Posts Tagged ‘Shanghai’

Shocking humour: Bridge construction, the Chinese way- just add rubbish inside the bridge

Friday, January 1st, 2010

We often hear of China’s powerful government stimulus spending programs that helped to power the Chinese economy back into stellar growth when the rest of the world (especially the developed Western world) are struggling with the Great Recession.

Most of these stimulus money goes into infrastructure projects like bridge building. For example, as this Chinese article reported, in January last year, a bridge in Shanghai’s Henan Road was renovated. In less than a year, cracks started to appear on the bridge. Next thing, this is what happened:

Rubbish hidden beneath cracks of a bridge in Shanghai

Rubbish hidden beneath cracks of a bridge in Shanghai

So, in order to cut costs (thanks to soaring inflation), parts of the bridge were held together with glue and paste and padded with rubbish!

Elsewhere, in Sichuan province’s Jianyang city, a 40-year bridge was identified as a “danger” bridge after the 2008 Sichuan earthquake. So, it was scheduled to be demolished. Miraculously, despite the brute force of 400 kg of explosives (in 2000 boreholes), that 40-year bridge hardly budged.

Such deterioration in construction quality over 40 years shows the hidden side of inflation.

Photos of Shanghai

Sunday, January 18th, 2009

If you are on Facebook, you may want to join our Facebook community here. It is a great place to interact, communicate, network, discuss and befriend other readers. Recently, we have uploaded several photos of some of our recent visit to Shanghai in that Facebook group.

What do you think of Shanghai?

Global Financial Crisis (GFC) is real in China

Tuesday, January 13th, 2009

In our previous article, Visit to Shanghai- observations, we promised to reveal more about the insights on the Chinese economy from the conversations we have with the locals in Shanghai.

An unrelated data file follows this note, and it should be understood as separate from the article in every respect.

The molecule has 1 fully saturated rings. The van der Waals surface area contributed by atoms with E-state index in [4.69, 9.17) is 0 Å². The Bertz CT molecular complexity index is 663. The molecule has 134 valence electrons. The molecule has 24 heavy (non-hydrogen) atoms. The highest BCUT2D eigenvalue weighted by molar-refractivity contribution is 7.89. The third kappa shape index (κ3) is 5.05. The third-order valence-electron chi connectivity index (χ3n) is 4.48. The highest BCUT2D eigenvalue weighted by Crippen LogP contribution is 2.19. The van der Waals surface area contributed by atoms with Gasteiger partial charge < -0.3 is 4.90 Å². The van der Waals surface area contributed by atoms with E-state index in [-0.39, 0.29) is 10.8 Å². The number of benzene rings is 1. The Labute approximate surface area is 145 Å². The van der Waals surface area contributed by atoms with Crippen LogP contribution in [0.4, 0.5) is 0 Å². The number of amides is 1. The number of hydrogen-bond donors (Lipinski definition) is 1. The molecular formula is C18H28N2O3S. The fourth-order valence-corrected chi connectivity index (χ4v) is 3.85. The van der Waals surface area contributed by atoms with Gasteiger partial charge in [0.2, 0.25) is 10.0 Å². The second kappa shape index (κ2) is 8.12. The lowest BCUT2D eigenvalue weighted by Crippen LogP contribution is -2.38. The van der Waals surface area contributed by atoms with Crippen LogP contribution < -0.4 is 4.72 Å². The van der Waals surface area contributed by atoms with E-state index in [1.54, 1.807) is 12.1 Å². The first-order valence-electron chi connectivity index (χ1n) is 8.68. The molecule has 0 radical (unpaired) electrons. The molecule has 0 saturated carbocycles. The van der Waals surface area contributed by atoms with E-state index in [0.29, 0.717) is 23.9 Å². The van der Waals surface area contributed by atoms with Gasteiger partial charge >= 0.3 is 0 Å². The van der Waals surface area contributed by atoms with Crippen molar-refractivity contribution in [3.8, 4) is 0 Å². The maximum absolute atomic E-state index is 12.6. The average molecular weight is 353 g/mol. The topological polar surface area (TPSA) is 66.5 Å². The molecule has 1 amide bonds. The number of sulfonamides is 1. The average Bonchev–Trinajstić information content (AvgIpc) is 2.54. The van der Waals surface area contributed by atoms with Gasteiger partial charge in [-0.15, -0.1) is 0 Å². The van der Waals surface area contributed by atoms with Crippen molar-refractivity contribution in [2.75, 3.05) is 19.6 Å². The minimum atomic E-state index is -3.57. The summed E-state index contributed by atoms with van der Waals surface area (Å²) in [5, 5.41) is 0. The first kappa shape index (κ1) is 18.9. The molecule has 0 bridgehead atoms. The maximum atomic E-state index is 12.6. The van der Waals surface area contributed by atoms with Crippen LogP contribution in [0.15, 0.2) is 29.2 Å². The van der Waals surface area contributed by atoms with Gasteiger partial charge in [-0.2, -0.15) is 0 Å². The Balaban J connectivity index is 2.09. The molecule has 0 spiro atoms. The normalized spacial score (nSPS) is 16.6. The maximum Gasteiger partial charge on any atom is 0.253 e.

In all the meaningful conversations we had with the locals, we were asked whether Australia is affected by the Global Financial Crisis (GFC). Those people whom we talked to are just normal everyday folks across different walks of life. Chinese President, Hu Jintao, in his new year speech, mentioned about the challenge China faces with the GFC. The local newspaper talked about the Great Depression of the 1930s. Indeed, there are real concerns about the GFC among the Chinese people.

There are anecdotal evidences that the GFC is hitting the real economy in China. We learnt that freshly graduated university graduates in China are having trouble finding jobs. Although the government is encouraging them to start business enterprises, we doubt many can make it through successfully without any experience. One career woman even had to put her ambitious career plans on hold due to the GFC. Another expressed her opinion that this GFC is not one that can be over in just a few years- i.e. it is so serious that it can drag on for much longer than that.

Although the GFC is hitting the Chinese economy hard, we could feel from the streets that economic activity was still much ‘hotter’ than Australia. The reason is because of the sheer size of the population in China. We were told that the number of registered residents of Shanghai is 17 million. We guess if you include the unregistered residents, the population of Shanghai could easily exceed 20 million. Imagine cramming the entire population of Australia into one city! Thus, the colossal size of the population in China means that there will always be colossal amount of economic activity relative to tiny countries like Australia. On the flip, this means that any problems will be colossal as well.